Photography: A value-added service


July 17, 2017

Pertinent photos can be shared with the customer at the account, and/or incorporated into the final service report. Photo: Gene White, BCE

Pertinent photos can be shared with the customer at the account, and/or incorporated into the final service report.
Photo: Gene White, BCE

Last month at the North Central Branch of the Entomological Society of America event, I had the privilege of preparing “What’s in a Picture,” a presentation detailing the history of photography, its present and future, and how it relates to professional pest management.

Photography can be a useful tool in the pest management technician’s toolbox because it:

  • Aids in a pre-assessment of potential account needs and important topics, such as safety risk assessments.
  • Visually reinforces to the client what conducive conditions need correction before the next visit.
  • Records the services provided.
  • Documents additional service findings, such as structural pest damage and new service needs.
  • Shows successful account corrections.
  • Proves finished contractual obligations.

Before your techs snap their first shot at an account, though, they must get permission from the customer. While most clients are happy to do whatever it takes to get their pest problem resolved, others might have an issue with privacy or some other reason for not wanting their home or workplace photographed. It is important to respect their wishes.

The best way to confirm permission is to have a “check box” option on your service agreement, with verbiage along the lines of “I give XYZ Pest Solutions permission to photographically document the situation to help determine the best strategy for control.”

Once you get buy-in from the customer, having your technicians document an account with a digital camera — or even a smartphone — can accomplish three things on the spot:

  1. Inform clients of current pest-conducive situations.
  2. Create a one-on-one interface between client and technician.
  3. Proactively indicate future structural or environmental challenges.

Photographs also can protect your company long-term. For example, photo documentation of the site conditions prior to service can be admissible in court, and could be the lynchpin of your defense against misapplication. Digital cameras automatically encode such data as place and time a photo was taken, so you can prove work was done on a specific date. Take care to document any structural damage that later could be incorrectly blamed on your visit, as well as any instances of non-compliance — you asked them to bag all belongings, yet they left certain objects in the room, for example.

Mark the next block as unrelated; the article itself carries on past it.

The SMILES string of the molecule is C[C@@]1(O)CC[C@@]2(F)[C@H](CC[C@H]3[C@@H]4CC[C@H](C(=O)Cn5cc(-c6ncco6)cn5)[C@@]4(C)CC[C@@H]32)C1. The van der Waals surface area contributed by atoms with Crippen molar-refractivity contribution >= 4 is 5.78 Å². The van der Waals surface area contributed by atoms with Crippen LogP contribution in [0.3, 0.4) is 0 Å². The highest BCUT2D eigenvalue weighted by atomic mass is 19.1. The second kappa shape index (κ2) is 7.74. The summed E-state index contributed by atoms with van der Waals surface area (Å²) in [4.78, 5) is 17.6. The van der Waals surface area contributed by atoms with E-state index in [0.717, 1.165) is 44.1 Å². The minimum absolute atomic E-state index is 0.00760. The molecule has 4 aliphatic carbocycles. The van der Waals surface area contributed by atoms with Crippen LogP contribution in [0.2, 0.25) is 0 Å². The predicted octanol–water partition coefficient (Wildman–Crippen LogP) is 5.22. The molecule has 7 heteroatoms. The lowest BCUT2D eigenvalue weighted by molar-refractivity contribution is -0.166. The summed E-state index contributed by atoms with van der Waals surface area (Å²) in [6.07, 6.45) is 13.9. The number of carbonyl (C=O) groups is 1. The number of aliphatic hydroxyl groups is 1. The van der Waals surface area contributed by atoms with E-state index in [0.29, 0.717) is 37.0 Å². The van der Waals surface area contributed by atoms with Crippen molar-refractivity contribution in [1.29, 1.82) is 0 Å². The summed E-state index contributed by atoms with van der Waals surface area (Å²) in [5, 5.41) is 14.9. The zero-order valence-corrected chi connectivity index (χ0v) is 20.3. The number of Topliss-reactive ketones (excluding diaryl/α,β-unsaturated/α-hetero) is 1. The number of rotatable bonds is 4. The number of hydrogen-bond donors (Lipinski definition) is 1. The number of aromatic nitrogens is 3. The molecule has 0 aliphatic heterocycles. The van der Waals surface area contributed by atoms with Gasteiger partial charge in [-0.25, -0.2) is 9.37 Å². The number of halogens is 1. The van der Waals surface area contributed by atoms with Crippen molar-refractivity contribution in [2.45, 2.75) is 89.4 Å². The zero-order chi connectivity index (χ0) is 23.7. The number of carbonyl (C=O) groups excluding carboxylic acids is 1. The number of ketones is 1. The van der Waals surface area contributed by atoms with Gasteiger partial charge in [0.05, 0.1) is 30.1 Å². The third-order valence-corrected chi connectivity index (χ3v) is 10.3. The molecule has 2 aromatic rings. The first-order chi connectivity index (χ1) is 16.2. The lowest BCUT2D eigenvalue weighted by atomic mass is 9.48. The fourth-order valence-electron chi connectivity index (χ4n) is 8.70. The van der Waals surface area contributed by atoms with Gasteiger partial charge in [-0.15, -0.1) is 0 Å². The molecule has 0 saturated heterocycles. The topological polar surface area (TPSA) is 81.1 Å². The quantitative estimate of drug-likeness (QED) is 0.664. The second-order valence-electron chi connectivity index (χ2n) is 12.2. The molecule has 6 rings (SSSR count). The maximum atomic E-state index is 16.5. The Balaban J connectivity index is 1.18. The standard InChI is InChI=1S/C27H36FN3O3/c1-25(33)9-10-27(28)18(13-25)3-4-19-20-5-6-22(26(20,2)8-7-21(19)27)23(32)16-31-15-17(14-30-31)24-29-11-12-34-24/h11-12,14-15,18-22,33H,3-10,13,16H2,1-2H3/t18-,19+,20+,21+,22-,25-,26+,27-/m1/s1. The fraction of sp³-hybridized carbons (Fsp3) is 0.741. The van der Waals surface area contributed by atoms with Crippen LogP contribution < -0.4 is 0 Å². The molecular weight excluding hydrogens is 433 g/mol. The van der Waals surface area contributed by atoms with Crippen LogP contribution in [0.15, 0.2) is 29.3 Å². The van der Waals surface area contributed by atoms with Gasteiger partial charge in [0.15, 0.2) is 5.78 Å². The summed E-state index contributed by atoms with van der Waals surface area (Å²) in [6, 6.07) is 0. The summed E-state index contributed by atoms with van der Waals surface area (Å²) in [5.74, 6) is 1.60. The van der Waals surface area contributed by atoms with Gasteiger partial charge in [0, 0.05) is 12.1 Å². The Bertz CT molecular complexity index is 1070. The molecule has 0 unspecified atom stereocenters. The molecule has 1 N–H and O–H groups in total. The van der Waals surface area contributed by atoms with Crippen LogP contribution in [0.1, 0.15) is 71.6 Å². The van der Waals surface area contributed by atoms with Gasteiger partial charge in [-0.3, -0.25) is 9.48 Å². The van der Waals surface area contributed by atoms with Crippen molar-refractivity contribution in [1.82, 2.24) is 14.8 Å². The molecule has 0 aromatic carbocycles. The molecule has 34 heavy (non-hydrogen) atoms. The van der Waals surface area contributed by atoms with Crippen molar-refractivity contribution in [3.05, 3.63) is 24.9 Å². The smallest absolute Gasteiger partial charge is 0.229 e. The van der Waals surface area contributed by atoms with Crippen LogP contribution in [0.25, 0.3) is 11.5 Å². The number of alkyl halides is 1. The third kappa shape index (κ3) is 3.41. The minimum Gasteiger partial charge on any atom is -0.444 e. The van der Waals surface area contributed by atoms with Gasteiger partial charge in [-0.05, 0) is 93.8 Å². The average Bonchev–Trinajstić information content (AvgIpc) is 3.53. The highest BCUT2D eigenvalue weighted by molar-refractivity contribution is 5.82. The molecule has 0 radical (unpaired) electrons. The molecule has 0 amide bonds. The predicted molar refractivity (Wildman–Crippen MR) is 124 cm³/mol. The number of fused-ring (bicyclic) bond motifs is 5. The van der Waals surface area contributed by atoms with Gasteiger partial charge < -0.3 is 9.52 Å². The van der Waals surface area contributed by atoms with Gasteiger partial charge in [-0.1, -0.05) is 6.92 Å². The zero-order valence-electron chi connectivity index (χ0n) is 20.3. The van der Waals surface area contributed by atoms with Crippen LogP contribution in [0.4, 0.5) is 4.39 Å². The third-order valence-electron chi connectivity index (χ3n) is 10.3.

In next month’s Mobile PMP column, we’ll continue to explore how photography affects the pest management industry: In particular, how you can help well-intentioned clients — and potential clients — who send poor-quality images of what look to be dark specks, demanding identification of the pest species.

The label is the “law”

Although not quite as intense as following a pesticide label, providing written context for a documentation image is a critical step not to be skipped. Don’t let your techs get away with an “I’ll do it later,” because when they do go back to the photo after other accounts and tasks have transpired, the reason for taking the image may no longer be clear to them. The U.S. National Parks Service has a downloadable PDF that offers great advice. While it was written for those applying for structural preservation grants, its photo labeling tips include:

  • Include building name and/or address.
  • Specify view (“north side, from first floor,” etc.).
  • Include description (“plaster damage in dining room, north wall,” etc.).
  • Photographs keyed to a plan(s) of the building and site facilitate review of the proposed work.

Gene White is Rentokil Steritech’s technical director. You can reach him at


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